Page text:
The baby's white robe, finely wrought in open-work, was also done, and freshly washed and ironed.Ramona | Helen Hunt Jackson
Now that the details were ironed out, it was fun to leave the closing date open.
Velvet cannot be ironed on a table, for, when spread out on a hard substance, the iron will not go smoothly over the pile.The Ladies' Book of Etiquette, and Manual of Politeness | Florence Hartley
Seamen were kidnapped, often after a bloody struggle, and if caught inland were sent to the ports ironed like criminals.The Political History of England - Vol. X. | William Hunt
Nowadays there are too many hotels, and people go canoeing in ironed collars.A Hoosier Chronicle | Meredith Nicholson
British Dictionary definitions for iron
a malleable ductile silvery-white ferromagnetic metallic element occurring principally in haematite and magnetite. It is widely used for structural and engineering purposes. Symbol: Fe; atomic no: 26; atomic wt: 55.847; valency: 2,3,4, or 6; relative density: 7.874; melting pt: 1538°C; boiling pt: 2862°C: See also steel, cast iron, wrought iron, pig iron Related adjectives: ferric, ferrous Related prefix: ferro-
(as modifier): iron railings
any of certain tools or implements made of iron or steel, esp for use when hot: a grappling iron; a soldering iron
an appliance for pressing fabrics using dry heat or steam, esp a small electrically heated device with a handle and a weighted flat bottom
any of various golf clubs with narrow metal heads, numbered from 1 to 9 according to the slant of the face, used esp for approach shots: a No. 6 iron
an informal word for harpoon (def. 1)
US slang a splintlike support for a malformed leg
great hardness, strength, or resolve: a will of iron
astronomy short for iron meteorite
See shooting iron
strike while the iron is hot to act at an opportune moment
very hard, immovable, or implacable: iron determination
very strong; extremely robust: an iron constitution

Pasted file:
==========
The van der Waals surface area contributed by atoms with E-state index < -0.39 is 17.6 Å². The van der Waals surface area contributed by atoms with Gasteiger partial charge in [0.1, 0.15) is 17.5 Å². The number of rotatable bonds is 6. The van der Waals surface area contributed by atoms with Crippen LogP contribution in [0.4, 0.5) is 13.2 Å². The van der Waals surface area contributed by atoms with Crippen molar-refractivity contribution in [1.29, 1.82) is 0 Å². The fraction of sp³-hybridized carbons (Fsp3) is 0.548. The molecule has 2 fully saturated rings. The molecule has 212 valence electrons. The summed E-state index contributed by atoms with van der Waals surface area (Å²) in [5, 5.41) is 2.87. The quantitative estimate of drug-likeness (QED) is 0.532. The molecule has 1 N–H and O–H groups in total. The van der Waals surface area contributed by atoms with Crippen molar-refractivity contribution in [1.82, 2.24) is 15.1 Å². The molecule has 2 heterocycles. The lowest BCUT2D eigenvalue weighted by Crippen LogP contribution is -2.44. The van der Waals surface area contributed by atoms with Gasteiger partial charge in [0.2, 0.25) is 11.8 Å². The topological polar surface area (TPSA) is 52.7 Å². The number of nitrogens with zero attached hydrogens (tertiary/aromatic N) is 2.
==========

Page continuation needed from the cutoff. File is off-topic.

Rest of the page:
cruel or unyielding: he ruled with an iron hand
an iron fist a cruel and unyielding attitude or approach: See also velvet (def. 6)
to smooth (clothes or fabric) by removing (creases or wrinkles) using a heated iron; press
(tr) to furnish or clothe with iron
(tr) rare to place (a prisoner) in irons
- ironer, noun
- ironless, adjective
- ironlike, adjective
Collins English Dictionary - Complete & Unabridged 2012 Digital Edition © William Collins Sons & Co. Ltd. 1979, 1986 © HarperCollins Publishers 1998, 2000, 2003, 2005, 2006, 2007, 2009, 2012
Scientific definitions for iron
A silvery-white, hard metallic element that occurs abundantly in minerals such as hematite, magnetite, pyrite, and ilmenite. It is malleable and ductile, can be magnetized, and rusts readily in moist air. It is used to make steel and other alloys important in construction and manufacturing. Iron is a component of hemoglobin, which allows red blood cells to carry oxygen and carbon dioxide through the body. Atomic number 26; atomic weight 55.845; melting point 1,535°C; boiling point 2,750°C; specific gravity 7.874 (at 20°C); valence 2, 3, 4, 6. See Periodic Table. See Note at element.
The American Heritage® Science Dictionary Copyright © 2011. Published by Houghton Mifflin Harcourt Publishing Company. All rights reserved.
Other Idioms and Phrases with iron
In addition to the idioms beginning with iron
- iron hand
- iron out
- irons in the fire, too many
- pump iron
- strike while the iron's hot
The American Heritage® Idioms Dictionary Copyright © 2002, 2001, 1995 by Houghton Mifflin Harcourt Publishing Company. Published by Houghton Mifflin Harcourt Publishing Company.